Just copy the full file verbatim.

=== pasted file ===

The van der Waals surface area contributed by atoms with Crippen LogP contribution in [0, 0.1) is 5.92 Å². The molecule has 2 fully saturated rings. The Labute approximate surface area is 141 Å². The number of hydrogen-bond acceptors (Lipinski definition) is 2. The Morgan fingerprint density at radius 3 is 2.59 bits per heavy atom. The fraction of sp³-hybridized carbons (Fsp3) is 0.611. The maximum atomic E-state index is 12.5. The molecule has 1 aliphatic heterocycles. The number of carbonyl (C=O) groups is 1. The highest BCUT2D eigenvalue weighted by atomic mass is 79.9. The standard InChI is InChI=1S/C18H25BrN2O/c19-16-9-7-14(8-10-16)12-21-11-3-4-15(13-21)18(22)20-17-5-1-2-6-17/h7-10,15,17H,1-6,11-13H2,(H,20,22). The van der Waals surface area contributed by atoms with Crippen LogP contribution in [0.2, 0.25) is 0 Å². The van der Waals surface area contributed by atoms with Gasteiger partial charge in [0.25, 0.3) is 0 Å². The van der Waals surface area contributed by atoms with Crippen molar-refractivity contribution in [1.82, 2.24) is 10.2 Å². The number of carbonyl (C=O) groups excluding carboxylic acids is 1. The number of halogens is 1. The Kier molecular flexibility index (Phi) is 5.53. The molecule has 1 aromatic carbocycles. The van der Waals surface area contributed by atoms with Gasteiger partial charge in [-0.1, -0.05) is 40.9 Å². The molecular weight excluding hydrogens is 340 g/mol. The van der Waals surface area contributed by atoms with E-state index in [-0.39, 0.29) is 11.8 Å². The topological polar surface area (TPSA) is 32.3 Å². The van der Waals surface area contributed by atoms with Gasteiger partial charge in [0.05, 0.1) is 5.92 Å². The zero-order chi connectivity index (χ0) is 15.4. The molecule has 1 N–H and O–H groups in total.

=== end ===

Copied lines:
The van der Waals surface area contributed by atoms with Crippen LogP contribution in [0, 0.1) is 5.92 Å². The molecule has 2 fully saturated rings. The Labute approximate surface area is 141 Å². The number of hydrogen-bond acceptors (Lipinski definition) is 2. The Morgan fingerprint density at radius 3 is 2.59 bits per heavy atom. The fraction of sp³-hybridized carbons (Fsp3) is 0.611. The maximum atomic E-state index is 12.5. The molecule has 1 aliphatic heterocycles. The number of carbonyl (C=O) groups is 1. The highest BCUT2D eigenvalue weighted by atomic mass is 79.9. The standard InChI is InChI=1S/C18H25BrN2O/c19-16-9-7-14(8-10-16)12-21-11-3-4-15(13-21)18(22)20-17-5-1-2-6-17/h7-10,15,17H,1-6,11-13H2,(H,20,22). The van der Waals surface area contributed by atoms with Crippen LogP contribution in [0.2, 0.25) is 0 Å². The van der Waals surface area contributed by atoms with Gasteiger partial charge in [0.25, 0.3) is 0 Å². The van der Waals surface area contributed by atoms with Crippen molar-refractivity contribution in [1.82, 2.24) is 10.2 Å². The number of carbonyl (C=O) groups excluding carboxylic acids is 1. The number of halogens is 1. The Kier molecular flexibility index (Phi) is 5.53. The molecule has 1 aromatic carbocycles. The van der Waals surface area contributed by atoms with Gasteiger partial charge in [-0.1, -0.05) is 40.9 Å². The molecular weight excluding hydrogens is 340 g/mol. The van der Waals surface area contributed by atoms with E-state index in [-0.39, 0.29) is 11.8 Å². The topological polar surface area (TPSA) is 32.3 Å². The van der Waals surface area contributed by atoms with Gasteiger partial charge in [0.05, 0.1) is 5.92 Å². The zero-order chi connectivity index (χ0) is 15.4. The molecule has 1 N–H and O–H groups in total.